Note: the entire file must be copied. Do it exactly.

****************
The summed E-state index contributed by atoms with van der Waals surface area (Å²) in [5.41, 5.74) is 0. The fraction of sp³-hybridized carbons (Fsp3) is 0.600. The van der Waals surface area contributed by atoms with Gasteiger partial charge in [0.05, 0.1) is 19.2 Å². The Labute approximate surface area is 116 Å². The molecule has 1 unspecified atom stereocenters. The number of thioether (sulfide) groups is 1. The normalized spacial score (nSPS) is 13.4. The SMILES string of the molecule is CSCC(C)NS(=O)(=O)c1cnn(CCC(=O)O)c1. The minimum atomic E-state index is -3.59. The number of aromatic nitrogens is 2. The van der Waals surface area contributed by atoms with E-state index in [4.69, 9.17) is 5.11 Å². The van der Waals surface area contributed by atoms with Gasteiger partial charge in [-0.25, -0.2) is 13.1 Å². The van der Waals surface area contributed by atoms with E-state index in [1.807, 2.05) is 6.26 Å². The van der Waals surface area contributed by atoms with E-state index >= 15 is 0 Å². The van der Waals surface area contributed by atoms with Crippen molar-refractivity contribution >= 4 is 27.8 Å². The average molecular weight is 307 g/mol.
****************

The summed E-state index contributed by atoms with van der Waals surface area (Å²) in [5.41, 5.74) is 0. The fraction of sp³-hybridized carbons (Fsp3) is 0.600. The van der Waals surface area contributed by atoms with Gasteiger partial charge in [0.05, 0.1) is 19.2 Å². The Labute approximate surface area is 116 Å². The molecule has 1 unspecified atom stereocenters. The number of thioether (sulfide) groups is 1. The normalized spacial score (nSPS) is 13.4. The SMILES string of the molecule is CSCC(C)NS(=O)(=O)c1cnn(CCC(=O)O)c1. The minimum atomic E-state index is -3.59. The number of aromatic nitrogens is 2. The van der Waals surface area contributed by atoms with E-state index in [4.69, 9.17) is 5.11 Å². The van der Waals surface area contributed by atoms with Gasteiger partial charge in [-0.25, -0.2) is 13.1 Å². The van der Waals surface area contributed by atoms with E-state index in [1.807, 2.05) is 6.26 Å². The van der Waals surface area contributed by atoms with E-state index >= 15 is 0 Å². The van der Waals surface area contributed by atoms with Crippen molar-refractivity contribution >= 4 is 27.8 Å². The average molecular weight is 307 g/mol.